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Nutrition. 2008 Jan;24(1):45-56.

A randomized clinical trial comparing low-glycemic index versus ADA dietary education among individuals with type 2 diabetes.

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  • 1Division of Preventive and Behavioral Medicine, Department of Medicine, University of Massachusetts Medical School, Worcester, Massachusetts, USA.



We compared the effects of a low glycemic index (GI) diet with the American Diabetes Association (ADA) diet on glycosylated hemoglobin (HbA1c) among individuals with type 2 diabetes.


Forty individuals with poorly controlled type 2 diabetes were randomized to a low-GI or an ADA diet. The intervention, consisting of eight educational sessions (monthly for the first 6 mo and then at months 8 and 10), focused on a low-GI or an ADA diet. Data on demographics, diet, physical activity, psychosocial factors, and diabetes medication use were assessed at baseline and 6 and 12 mo. Generalized linear mixed models were used to compare the two groups on HbA1c, diabetic medication use, blood lipids, weight, diet, and physical activity.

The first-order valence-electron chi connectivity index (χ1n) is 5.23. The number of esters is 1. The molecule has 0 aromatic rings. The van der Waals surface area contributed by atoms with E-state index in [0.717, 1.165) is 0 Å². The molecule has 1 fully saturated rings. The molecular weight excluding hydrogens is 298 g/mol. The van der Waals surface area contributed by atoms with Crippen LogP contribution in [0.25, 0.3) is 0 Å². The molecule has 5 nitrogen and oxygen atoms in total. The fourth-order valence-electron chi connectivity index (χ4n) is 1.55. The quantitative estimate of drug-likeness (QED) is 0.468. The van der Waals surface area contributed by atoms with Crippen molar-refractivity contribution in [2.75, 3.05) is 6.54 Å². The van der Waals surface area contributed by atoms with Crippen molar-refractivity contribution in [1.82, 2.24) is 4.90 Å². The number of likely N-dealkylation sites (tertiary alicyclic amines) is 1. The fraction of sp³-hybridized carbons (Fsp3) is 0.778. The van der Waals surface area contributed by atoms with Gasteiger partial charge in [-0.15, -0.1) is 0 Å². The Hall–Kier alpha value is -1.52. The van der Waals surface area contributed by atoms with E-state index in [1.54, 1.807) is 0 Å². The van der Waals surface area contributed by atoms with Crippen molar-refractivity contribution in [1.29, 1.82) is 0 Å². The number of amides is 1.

Participants (53% female, mean age 53.5 y) were predominantly white with a mean body mass index of 35.8 kg/m(2). Although both interventions achieved similar reductions in mean HbA1c at 6 mo and 12 mo, the low-GI diet group was less likely to add or increase dosage of diabetic medications (odds ratio 0.26, P = 0.01). Improvements in high-density lipoprotein cholesterol, triacylglycerols, and weight loss were similar between groups.


Compared with the ADA diet, the low-GI diet achieved equivalent control of HbA1c using less diabetic medication. Despite its limited size, this trial suggests that a low-GI diet is a viable alternative to the ADA diet. Findings should be evaluated in a larger randomized controlled trial.

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